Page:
What If America’s Teachers Made More Money?

A number of states want to raise their salaries, but it’s unclear whether the increases will do much to solve schools’ staffing problems.

Tia Martin, a long-term substitute teacher, leads a third-grade class at an elementary school in Nevada, one of many states struggling with teacher shortages. (John Locher / AP)

As districts in certain parts of the country battle staffing shortages and schools nationwide seek to overcome a general sense of dissatisfaction among faculty, several states are considering proposals to pay their public-school teachers more money. The average public-school teacher salary in the United States in the 2012-13 academic year was $56,000, versus roughly $69,000 for nurses and $83,000 for programmers. Experts say raising that threshold could help improve the profession’s lackluster reputation and encourage more high-achieving college students to pursue the career—especially in less-than-desirable schools and districts. The ultimate goal, of course, is to improve the quality of kids’ education: A recent report from the OECD found that students are more likely to be low-performers if they attend schools that struggle with shortages and low teacher morale.

In Oklahoma, Governor Mary Fallin’s proposed budget would allocate $178 million in new money to support a $3,000 raise for every teacher in the state, where teachers earned about $44,000 on average in 2012. “In this unprecedented teacher shortage, it is absolutely critical that we as a state address teacher compensation and give teachers a stronger reason to stay in Oklahoma classrooms,” state schools Superintendent Joy Hofmeister was quoted as saying in response to the plan. In South Dakota, home to the country’s lowest teacher salaries, Governor Dennis Daugaard wants to raise the sales tax by half a cent in an effort to increase teacher pay to $48,500. Tennessee and New Mexico are considering similar proposals, and a controversial bill is making its way through Indiana’s legislature that would in part allow teachers to negotiate extra pay.

There’s a chance these plans will see results: A number of studies—including one on a program in North Carolina that offered a bonus of $1,800 to only math, science, and special-education teachers working in struggling public schools—have shown that modest salary increases can help stem turnover. But it’s hard to say whether such proposals will ultimately have long-lasting impact on the general teacher shortage. Surveys suggest that although teachers’ job satisfaction has declined significantly in recent years, their perceptions about pay have hardly changed; factors beyond money contribute to the recruitment-and-turnover problems.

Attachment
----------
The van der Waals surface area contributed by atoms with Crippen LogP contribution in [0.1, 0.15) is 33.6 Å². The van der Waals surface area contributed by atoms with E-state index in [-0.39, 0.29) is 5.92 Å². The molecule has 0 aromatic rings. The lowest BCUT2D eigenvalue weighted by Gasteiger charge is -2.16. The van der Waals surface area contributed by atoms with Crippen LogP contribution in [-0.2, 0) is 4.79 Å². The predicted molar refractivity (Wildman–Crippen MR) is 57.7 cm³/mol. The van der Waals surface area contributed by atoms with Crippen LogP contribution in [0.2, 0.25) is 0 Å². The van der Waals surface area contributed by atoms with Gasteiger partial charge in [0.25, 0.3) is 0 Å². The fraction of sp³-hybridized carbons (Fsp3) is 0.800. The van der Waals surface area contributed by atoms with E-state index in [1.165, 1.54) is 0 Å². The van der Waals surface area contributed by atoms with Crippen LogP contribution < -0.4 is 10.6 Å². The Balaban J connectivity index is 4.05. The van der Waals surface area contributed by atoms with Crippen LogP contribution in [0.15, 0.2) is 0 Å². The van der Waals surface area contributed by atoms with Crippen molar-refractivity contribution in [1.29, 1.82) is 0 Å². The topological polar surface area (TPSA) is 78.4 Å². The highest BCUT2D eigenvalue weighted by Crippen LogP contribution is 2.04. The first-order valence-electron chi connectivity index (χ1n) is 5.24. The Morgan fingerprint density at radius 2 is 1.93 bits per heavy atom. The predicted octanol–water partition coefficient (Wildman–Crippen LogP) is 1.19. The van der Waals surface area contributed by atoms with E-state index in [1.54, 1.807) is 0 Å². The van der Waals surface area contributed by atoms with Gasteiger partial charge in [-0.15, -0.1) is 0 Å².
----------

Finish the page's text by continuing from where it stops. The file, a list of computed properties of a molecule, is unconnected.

In places already struggling with shortages and those resorting to mass emergency certifications, the challenge is finding new teachers who are qualified, competent, and dedicated to the profession. Achieving this goal, researchers say, is complicated—something that a few extra hundred, or even thousand, dollars alone won’t solve. “If you want to improve the pipeline of new teachers, you have to start early,” said Sean Corcoran, an associate professor of educational economics at NYU who has conducted extensive research on the U.S. teaching force. “Raising salaries today is not going to increase the quality of recruits tomorrow.”

Perceived low pay certainly seems to account for a tiny slice of teachers’ concerns; salaries, Corcoran said, “are definitely not the end of the story.” In a “Quality of Worklife” survey of more than 30,000 educators last year, just 46 percent said their salaries were a major source of stress in the workplace. Testing fatigue, bloated bureaucracy, little time to reflect and decompress and develop professionally have all taken a significant toll on teachers’ job satisfaction. In that same survey, which was conducted jointly by the American Federation of Teachers and an activist group known as the Badass Teachers Association, nearly three in four respondents identified the “adoption of new initiatives without proper training or professional development” as a major source of stress, for example. “We used to be treated as professionals who were allowed to have autonomy in our classrooms and play to our strengths or our background in education,” Rebecca Simcoe, a former high-school English teacher in Tulsa with a doctorate who resigned in 2014, told CBS News last year. “Now we’re expected to be automatons following their robotic instructions, just getting these kids to pass tests.” Most states, from Oregon to New York, now tie teacher evaluations to student test scores; in 2009, only a handful of states did so.